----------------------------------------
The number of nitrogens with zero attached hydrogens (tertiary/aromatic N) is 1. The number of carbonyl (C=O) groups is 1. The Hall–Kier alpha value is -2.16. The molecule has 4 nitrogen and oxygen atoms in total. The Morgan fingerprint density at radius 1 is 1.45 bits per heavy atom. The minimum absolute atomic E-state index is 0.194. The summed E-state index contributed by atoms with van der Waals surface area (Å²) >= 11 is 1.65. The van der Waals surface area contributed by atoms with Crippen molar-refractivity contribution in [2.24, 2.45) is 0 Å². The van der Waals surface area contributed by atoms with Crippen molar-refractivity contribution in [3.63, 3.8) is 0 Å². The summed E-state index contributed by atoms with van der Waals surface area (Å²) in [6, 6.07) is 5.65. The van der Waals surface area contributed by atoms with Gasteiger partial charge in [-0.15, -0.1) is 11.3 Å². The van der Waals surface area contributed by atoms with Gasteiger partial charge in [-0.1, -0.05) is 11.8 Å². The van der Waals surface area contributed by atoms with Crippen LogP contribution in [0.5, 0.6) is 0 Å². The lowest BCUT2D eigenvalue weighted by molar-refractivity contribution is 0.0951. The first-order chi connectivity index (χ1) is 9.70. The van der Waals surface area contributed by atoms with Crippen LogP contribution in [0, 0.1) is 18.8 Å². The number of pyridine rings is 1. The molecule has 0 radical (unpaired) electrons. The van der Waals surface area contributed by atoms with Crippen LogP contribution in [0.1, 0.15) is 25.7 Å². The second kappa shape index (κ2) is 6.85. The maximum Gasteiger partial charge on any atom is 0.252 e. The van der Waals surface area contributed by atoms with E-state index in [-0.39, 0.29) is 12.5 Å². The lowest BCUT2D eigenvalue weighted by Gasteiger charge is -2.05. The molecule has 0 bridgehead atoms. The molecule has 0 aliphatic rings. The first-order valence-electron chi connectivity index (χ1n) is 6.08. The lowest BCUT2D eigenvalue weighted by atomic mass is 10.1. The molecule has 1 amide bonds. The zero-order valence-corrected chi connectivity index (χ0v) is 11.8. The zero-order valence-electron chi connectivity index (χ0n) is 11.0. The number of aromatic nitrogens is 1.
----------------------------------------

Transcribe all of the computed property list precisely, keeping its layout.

The number of nitrogens with zero attached hydrogens (tertiary/aromatic N) is 1. The number of carbonyl (C=O) groups is 1. The Hall–Kier alpha value is -2.16. The molecule has 4 nitrogen and oxygen atoms in total. The Morgan fingerprint density at radius 1 is 1.45 bits per heavy atom. The minimum absolute atomic E-state index is 0.194. The summed E-state index contributed by atoms with van der Waals surface area (Å²) >= 11 is 1.65. The van der Waals surface area contributed by atoms with Crippen molar-refractivity contribution in [2.24, 2.45) is 0 Å². The van der Waals surface area contributed by atoms with Crippen molar-refractivity contribution in [3.63, 3.8) is 0 Å². The summed E-state index contributed by atoms with van der Waals surface area (Å²) in [6, 6.07) is 5.65. The van der Waals surface area contributed by atoms with Gasteiger partial charge in [-0.15, -0.1) is 11.3 Å². The van der Waals surface area contributed by atoms with Gasteiger partial charge in [-0.1, -0.05) is 11.8 Å². The van der Waals surface area contributed by atoms with Crippen LogP contribution in [0.5, 0.6) is 0 Å². The lowest BCUT2D eigenvalue weighted by molar-refractivity contribution is 0.0951. The first-order chi connectivity index (χ1) is 9.70. The van der Waals surface area contributed by atoms with Crippen LogP contribution in [0, 0.1) is 18.8 Å². The number of pyridine rings is 1. The molecule has 0 radical (unpaired) electrons. The van der Waals surface area contributed by atoms with Crippen LogP contribution in [0.1, 0.15) is 25.7 Å². The second kappa shape index (κ2) is 6.85. The maximum Gasteiger partial charge on any atom is 0.252 e. The van der Waals surface area contributed by atoms with E-state index in [-0.39, 0.29) is 12.5 Å². The lowest BCUT2D eigenvalue weighted by Gasteiger charge is -2.05. The molecule has 0 bridgehead atoms. The molecule has 0 aliphatic rings. The first-order valence-electron chi connectivity index (χ1n) is 6.08. The lowest BCUT2D eigenvalue weighted by atomic mass is 10.1. The molecule has 1 amide bonds. The zero-order valence-corrected chi connectivity index (χ0v) is 11.8. The zero-order valence-electron chi connectivity index (χ0n) is 11.0. The number of aromatic nitrogens is 1.